A pair of telecom analysts says that of the three high-grade regional bell operating companies (RBOCs), only Verizon Communications offers slight upside for fixed-income investors. Spreads tightened on 10-year bonds of Verizon, SBC Communications and BellSouth after a Wall Street Journal report indicated that a proposal by the Federal Communications Commission would ease restrictions on the baby bells that require them to share their networks with competitors. However, Matt Bartlett, analyst at Banc of America Securities, expects vigorous litigation from the long distance carriers that will try to block or alter the proposal. He also expresses concerns about the apparent two-year timetable for implementation of the changes.
BellSouth's 6% notes of '11 (Aa3/A+) tightened 13 basis points to 70 over Treasuries last Tuesday. SBC's 5.875% (Aa3/AA-) notes of '12 narrowed five basis points to a spread of 90. The Verizon 6.875% notes of '12 (A2/A+) were 15 basis points tighter at 135 over the curve. Bartlett still sees room for 20 basis points of additional spread tightening for Verizon versus SBC and BellSouth. He says that the latter two credits will underperform because they are more likely to make acquisitions that could force them to increase debt levels.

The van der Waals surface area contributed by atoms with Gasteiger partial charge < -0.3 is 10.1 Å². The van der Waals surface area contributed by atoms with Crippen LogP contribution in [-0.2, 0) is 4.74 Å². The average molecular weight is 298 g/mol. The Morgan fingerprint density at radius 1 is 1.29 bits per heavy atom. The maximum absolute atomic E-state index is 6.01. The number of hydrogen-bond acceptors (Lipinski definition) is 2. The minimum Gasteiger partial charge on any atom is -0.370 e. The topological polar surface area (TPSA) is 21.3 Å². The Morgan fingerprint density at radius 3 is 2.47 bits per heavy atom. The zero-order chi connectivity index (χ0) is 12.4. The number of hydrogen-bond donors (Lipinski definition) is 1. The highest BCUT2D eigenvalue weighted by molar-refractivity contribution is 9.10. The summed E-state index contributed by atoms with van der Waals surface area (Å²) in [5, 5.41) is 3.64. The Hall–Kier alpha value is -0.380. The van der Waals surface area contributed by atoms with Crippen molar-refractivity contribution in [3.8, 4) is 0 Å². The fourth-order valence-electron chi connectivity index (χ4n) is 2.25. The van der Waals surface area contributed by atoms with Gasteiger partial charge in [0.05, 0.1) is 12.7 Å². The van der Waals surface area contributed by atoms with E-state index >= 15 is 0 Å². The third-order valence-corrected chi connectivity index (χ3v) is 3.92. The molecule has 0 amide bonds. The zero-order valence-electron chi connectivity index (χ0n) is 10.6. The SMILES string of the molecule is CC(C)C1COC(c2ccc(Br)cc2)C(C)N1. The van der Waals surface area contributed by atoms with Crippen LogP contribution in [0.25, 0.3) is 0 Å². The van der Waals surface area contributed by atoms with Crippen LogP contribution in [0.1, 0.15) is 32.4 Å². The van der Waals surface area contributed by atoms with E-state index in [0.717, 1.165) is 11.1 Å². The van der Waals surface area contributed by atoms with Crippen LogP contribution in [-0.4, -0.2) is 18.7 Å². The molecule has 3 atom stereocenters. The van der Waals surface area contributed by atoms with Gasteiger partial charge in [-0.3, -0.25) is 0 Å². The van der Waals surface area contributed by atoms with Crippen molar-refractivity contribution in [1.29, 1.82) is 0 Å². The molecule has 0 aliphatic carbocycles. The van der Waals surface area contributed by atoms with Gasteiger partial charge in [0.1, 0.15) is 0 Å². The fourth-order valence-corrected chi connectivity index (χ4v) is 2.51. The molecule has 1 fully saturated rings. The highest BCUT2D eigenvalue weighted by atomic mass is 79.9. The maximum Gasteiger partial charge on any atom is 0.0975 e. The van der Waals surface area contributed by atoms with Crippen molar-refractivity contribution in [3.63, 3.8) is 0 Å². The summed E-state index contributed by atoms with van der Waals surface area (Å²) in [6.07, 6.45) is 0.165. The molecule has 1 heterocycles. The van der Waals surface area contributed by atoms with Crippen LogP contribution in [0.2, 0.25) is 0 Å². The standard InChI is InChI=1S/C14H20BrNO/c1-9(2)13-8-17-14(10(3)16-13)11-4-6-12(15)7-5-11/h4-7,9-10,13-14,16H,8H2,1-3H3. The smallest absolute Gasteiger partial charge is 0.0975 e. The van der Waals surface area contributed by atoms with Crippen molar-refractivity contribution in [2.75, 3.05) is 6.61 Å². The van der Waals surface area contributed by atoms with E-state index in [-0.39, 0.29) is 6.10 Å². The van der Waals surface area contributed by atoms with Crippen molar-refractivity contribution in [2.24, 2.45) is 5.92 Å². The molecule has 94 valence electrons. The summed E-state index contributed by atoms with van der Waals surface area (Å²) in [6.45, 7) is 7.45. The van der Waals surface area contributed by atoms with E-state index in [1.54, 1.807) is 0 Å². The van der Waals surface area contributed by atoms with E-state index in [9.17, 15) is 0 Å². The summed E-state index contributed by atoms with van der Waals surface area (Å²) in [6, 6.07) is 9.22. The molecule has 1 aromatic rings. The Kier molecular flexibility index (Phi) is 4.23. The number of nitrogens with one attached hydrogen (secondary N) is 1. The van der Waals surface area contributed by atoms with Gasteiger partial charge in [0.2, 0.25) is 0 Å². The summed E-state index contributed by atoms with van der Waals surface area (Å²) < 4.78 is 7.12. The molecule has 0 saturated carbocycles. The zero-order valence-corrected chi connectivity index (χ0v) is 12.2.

Given the recent spread tightening, Tim Caffrey, analyst at Barclays Capital, urges investors to look at operating company debt for the RBOCs. Because it is structurally senior to the holding company bonds, operating company paper offers more protection against downside risks such as acquisitions and the still uncertain economy. Recent spread tightening throughout the capital structures of the RBOCs has reduced the premium investors need to pay for such protection, Caffrey says. He points to the Verizon Florida 6.125% notes of '13 (A1/A+), which were bid at 126 basis points over Treasuries last Tuesday. "The problems of last year probably don't come back with the same magnitude, but who's to say they don't come back? For nine basis points, it's not bad insurance," he says.